Thanks to Mom for the subtle hint to update my blog. Yes, I'm an American living in Japan, and yes, most Westerners think of living in Japan as something quite exciting or exotic or strange, and yes, they'd be somewhat correct, but really most of that wears off after a few months and one's life quickly becomes ordinary. Our lives must become ordinary—our brains require it, I think, and without ordinary life we'd all become somewhat mentally ill.
The other day I came home at 8:30pm and thought to myself, Wow, I bet I could do TWO loads of laundry before ten o'clock. And I did. And it was good.
Such has become my life.
I've just returned home from eating out with Rebecca. We had dinner at Minari, a restaurant in Minari (they're not really the same name; they sound the same, but the kanji are different), which is the village in Nita where I live. I know the guy who owns the place (see the beginning of this post), and he gave us free ice cream at the end of our meal. It was funny, really: we'd finished eating and had decided we'd go to Poplar (the local convenience store) for ice cream when our dinner was half-digested, and after sitting around and talking for about an hour, we were just shifting our weight to get up when Ko-chan brought us two dishes of black sesame ice cream. Lucky!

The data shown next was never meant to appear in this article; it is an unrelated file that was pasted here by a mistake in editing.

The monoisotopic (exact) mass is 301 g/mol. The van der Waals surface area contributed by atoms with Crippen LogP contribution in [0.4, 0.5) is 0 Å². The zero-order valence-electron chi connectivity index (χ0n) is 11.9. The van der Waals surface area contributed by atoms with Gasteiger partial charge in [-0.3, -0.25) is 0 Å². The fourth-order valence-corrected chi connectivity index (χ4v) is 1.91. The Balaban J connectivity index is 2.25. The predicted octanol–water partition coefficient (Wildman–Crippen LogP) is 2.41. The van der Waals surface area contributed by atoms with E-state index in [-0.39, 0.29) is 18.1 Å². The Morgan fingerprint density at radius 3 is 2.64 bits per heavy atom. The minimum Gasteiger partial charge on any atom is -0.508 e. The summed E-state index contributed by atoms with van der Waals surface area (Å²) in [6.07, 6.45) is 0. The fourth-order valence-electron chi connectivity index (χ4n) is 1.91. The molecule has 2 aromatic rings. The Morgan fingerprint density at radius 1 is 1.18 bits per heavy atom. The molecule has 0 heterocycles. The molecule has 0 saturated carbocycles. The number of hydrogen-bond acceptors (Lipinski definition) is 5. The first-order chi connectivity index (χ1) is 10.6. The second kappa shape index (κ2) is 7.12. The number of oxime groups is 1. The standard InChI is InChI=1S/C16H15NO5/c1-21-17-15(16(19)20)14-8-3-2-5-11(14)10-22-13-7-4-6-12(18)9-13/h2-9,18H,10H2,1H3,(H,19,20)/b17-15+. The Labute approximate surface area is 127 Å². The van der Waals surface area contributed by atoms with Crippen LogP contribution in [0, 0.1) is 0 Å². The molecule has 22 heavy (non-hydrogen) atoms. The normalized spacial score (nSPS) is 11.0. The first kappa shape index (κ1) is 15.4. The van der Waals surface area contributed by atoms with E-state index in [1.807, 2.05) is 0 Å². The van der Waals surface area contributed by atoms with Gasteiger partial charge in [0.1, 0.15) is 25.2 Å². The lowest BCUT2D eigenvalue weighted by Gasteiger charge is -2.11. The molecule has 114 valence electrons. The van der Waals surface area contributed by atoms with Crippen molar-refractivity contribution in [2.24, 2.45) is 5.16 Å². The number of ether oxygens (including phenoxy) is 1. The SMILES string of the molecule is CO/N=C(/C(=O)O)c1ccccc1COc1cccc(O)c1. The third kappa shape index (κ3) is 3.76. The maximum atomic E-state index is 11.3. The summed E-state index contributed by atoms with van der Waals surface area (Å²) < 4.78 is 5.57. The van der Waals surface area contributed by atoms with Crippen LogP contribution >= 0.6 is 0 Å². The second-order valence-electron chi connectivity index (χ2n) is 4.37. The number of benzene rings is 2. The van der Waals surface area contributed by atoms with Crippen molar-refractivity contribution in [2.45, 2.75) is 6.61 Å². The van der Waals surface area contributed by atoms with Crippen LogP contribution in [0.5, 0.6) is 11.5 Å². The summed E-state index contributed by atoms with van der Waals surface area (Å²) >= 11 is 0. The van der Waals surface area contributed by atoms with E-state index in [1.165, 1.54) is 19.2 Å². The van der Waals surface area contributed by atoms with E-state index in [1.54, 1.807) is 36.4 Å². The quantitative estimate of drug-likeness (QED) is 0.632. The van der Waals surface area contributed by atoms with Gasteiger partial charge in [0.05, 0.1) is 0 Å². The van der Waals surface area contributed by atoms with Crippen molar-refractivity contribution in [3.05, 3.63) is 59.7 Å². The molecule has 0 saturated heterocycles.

The recontracters' conference in Kobe the other week was good. Those of use who live out in the sticks welcomed the opportunity to spend some time in a large city. It's different living in a city. You can ride the train for fifteen minutes, get off at a stop near the center of downtown, then think, How shall I entertain myself? Walk five or ten minutes, and entertain yourself, then walk another five or ten minutes and entertain yourself some other way. It's nice. Living in the sticks requires more planning than that.
The people who were at this conference were the same people we were with in Tokyo when we arrived (at one of the post-arrival orientations), but as Mabel pointed out, it was very different. At the recontracters' conference there was no mention of how weird Japan is or how scary it is to be living so far from home. Nothing about natto or whether Japanese toothpaste contains fluoride. In short, we've all sort of gotten the hang of it. And that's a nice feeling.